You can read the full text of the letter below:

Dear Governor Polis:

It is clear that the influx of asylum seekers is causing consternation among countries. While we share concerns about meeting the influx of asylum seekers, overcrowding other cities is not the answer. We respectfully request that you cease and desist from sending migrants to New York and Chicago. As of December 2022, Chicago and New York have hosted hundreds of people from Colorado. Before the first bus arrived in any of our cities, we informed a Colorado official directly that neither city had the additional space to accommodate more migrants due to the thousands of migrants who had already been inhumanely bused to our respective cities from Texas from spring 2022

Despite this information, you bused migrants to our cities. The buses arrived, with no regard for either city’s ability to accommodate them adequately.

It is our understanding that Colorado claims to be a welcoming state. At least as far as we are concerned, whether it is a welcoming country or a welcoming city, leaders must ensure that these values ​​are lived in good times and especially in challenging times. That’s what we did, and we urge you as governor of Colorado to do the same. We know it is difficult because we have been facing these challenges for the past nine months. Colorado needs to reconsider its decision to send people who are sheltered and receiving services from Denver-based community organizations out of state, and especially to cities like ours.

We have seen your statements in the media that you are simply going along with the wishes of migrants to come to cities like New York and Chicago. Both our cities are working tirelessly to ensure that migrants can reach their desired destinations, where they are reunited with their loved ones. However, you are sending migrants and families to New York and Chicago who have no connections, family members, or community networks to welcome them, at a time when both cities are at capacity in shelter space and available services.

As of August 31, 2022, the city of Chicago received 3,854 migrants transported to the city by bus from Texas, and an additional number of migrants who arrived in Chicago by other means. In part, as we hope you know, none of the asylum seekers have work permits, and thus Chicago is currently providing services to over 1,600 individuals in its shelter system who have nowhere else to go. The City of Chicago is a welcoming city and provides support, including emergency shelter; diversion services; basic necessities such as food and showers; long-term housing; legal services; as well as the physical and behavioral health needs of individuals. Because of all these factors, the shelter system is now over capacity.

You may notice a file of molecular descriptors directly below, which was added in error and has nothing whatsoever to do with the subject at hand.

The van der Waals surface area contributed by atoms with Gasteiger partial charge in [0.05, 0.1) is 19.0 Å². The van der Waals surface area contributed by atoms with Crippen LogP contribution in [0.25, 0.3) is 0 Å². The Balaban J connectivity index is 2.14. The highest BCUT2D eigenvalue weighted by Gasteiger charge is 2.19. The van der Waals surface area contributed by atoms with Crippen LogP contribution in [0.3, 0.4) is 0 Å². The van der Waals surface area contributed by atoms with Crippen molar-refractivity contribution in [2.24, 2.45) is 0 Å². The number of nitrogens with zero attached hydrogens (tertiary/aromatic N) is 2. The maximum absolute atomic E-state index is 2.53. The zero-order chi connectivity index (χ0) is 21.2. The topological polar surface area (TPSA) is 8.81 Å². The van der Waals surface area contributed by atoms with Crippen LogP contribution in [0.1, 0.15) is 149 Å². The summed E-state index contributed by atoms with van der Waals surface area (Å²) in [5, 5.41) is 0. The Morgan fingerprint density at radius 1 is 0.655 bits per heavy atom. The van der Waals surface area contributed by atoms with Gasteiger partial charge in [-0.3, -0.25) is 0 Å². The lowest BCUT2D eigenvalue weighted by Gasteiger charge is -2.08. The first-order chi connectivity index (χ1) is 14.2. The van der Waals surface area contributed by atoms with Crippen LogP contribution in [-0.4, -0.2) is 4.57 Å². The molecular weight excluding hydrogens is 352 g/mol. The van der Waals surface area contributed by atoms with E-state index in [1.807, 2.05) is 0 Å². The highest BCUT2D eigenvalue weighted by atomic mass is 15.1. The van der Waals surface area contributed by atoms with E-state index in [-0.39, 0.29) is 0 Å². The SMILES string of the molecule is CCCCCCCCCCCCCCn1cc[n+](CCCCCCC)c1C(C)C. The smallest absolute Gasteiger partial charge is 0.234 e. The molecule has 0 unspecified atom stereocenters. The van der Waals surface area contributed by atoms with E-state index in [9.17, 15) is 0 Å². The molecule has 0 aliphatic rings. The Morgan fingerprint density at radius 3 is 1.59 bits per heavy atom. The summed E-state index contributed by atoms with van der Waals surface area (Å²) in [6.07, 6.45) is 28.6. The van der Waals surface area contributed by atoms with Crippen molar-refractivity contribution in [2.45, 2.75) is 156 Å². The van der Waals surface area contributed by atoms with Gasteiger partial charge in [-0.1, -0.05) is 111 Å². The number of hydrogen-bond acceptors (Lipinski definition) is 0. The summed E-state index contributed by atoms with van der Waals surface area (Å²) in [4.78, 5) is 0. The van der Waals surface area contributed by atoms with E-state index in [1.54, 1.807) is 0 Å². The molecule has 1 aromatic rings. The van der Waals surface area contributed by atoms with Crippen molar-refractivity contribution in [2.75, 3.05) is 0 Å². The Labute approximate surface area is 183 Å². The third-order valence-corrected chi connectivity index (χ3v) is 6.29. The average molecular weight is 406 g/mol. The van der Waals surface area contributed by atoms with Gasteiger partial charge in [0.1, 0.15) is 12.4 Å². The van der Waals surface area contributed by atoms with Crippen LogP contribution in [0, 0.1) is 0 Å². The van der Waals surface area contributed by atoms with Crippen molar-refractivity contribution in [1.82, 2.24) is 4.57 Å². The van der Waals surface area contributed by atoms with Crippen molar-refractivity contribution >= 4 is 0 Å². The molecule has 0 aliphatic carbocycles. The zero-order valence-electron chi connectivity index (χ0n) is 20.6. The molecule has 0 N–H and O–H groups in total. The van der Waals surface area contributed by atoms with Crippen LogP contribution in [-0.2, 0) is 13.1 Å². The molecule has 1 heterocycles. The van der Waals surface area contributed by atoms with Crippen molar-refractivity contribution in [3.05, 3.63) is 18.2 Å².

Over the past nine months, New York has welcomed a surge in asylum seekers. As of January 4, 2023, approximately 36,400 asylum seekers have passed through New York’s emergency intake system, with more staying with family, friends and other networks. New York has opened emergency shelters and emergency response and assistance centers to meet this unprecedented need. New York provides many forms of support, including shelter, food, legal services, household items such as clothing, and health care, but its ability to provide services is strained. New York’s shelters are over capacity. In fiscal year 2023 alone, New York City will spend about $1 billion to address the asylum crisis, and that number will continue to rise if current arrival trends continue.

We urge you to follow best practices set forth by the US Department of Homeland Security, which identify host countries as leaders in providing housing and general services to asylum seekers. Additionally, the city of Denver is nationally known for providing some of the best services for the homeless population – setting best practices across the country – it is unusual to deny newcomers access to these resources. In fact, many new arrivals from Colorado were under your care for weeks, receiving favors and establishing relationships only to be uprooted with a promise that the host cities could not keep.

To reiterate, you must stop busing migrants to Chicago and New York. In the case of family reunification, let us work together to ensure that people are reunited with their loved ones, but sending migrants to our cities, whose systems are overflowing with capacity, where they may struggle to find shelter and other services, is wrong and further victimizes the most vulnerable. These actions do not correspond to the values ​​of a proclaimed host country and must stop immediately.

Instead, let’s work together to advocate to the federal government for a national solution that meets this need. New York and Chicago have always been cities of immigrants. Although we are all fighting a fictional humanitarian crisis, we must all come together to tackle this national problem and look forward to working together to meet this challenge.

At your disposal,

Lori E. Lightfoot

mayor

Chicago

Eric Adams

mayor

new York